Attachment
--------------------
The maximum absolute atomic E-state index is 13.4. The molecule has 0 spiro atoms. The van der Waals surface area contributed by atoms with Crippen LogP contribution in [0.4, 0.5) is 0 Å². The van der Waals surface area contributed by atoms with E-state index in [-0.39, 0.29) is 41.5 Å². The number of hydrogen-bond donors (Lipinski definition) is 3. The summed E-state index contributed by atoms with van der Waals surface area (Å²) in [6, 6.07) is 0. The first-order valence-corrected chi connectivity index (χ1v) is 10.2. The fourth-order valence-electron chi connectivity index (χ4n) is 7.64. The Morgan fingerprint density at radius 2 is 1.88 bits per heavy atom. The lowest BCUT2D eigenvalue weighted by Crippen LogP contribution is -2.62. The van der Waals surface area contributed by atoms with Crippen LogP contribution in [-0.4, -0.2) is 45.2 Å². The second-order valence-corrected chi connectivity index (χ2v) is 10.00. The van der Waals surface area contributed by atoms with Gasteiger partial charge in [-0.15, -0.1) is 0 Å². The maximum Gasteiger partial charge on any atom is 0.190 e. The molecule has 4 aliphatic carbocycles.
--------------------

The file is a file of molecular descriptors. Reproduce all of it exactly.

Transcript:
The maximum absolute atomic E-state index is 13.4. The molecule has 0 spiro atoms. The van der Waals surface area contributed by atoms with Crippen LogP contribution in [0.4, 0.5) is 0 Å². The van der Waals surface area contributed by atoms with E-state index in [-0.39, 0.29) is 41.5 Å². The number of hydrogen-bond donors (Lipinski definition) is 3. The summed E-state index contributed by atoms with van der Waals surface area (Å²) in [6, 6.07) is 0. The first-order valence-corrected chi connectivity index (χ1v) is 10.2. The fourth-order valence-electron chi connectivity index (χ4n) is 7.64. The Morgan fingerprint density at radius 2 is 1.88 bits per heavy atom. The lowest BCUT2D eigenvalue weighted by Crippen LogP contribution is -2.62. The van der Waals surface area contributed by atoms with Crippen LogP contribution in [-0.4, -0.2) is 45.2 Å². The second-order valence-corrected chi connectivity index (χ2v) is 10.00. The van der Waals surface area contributed by atoms with Gasteiger partial charge in [-0.15, -0.1) is 0 Å². The maximum Gasteiger partial charge on any atom is 0.190 e. The molecule has 4 aliphatic carbocycles.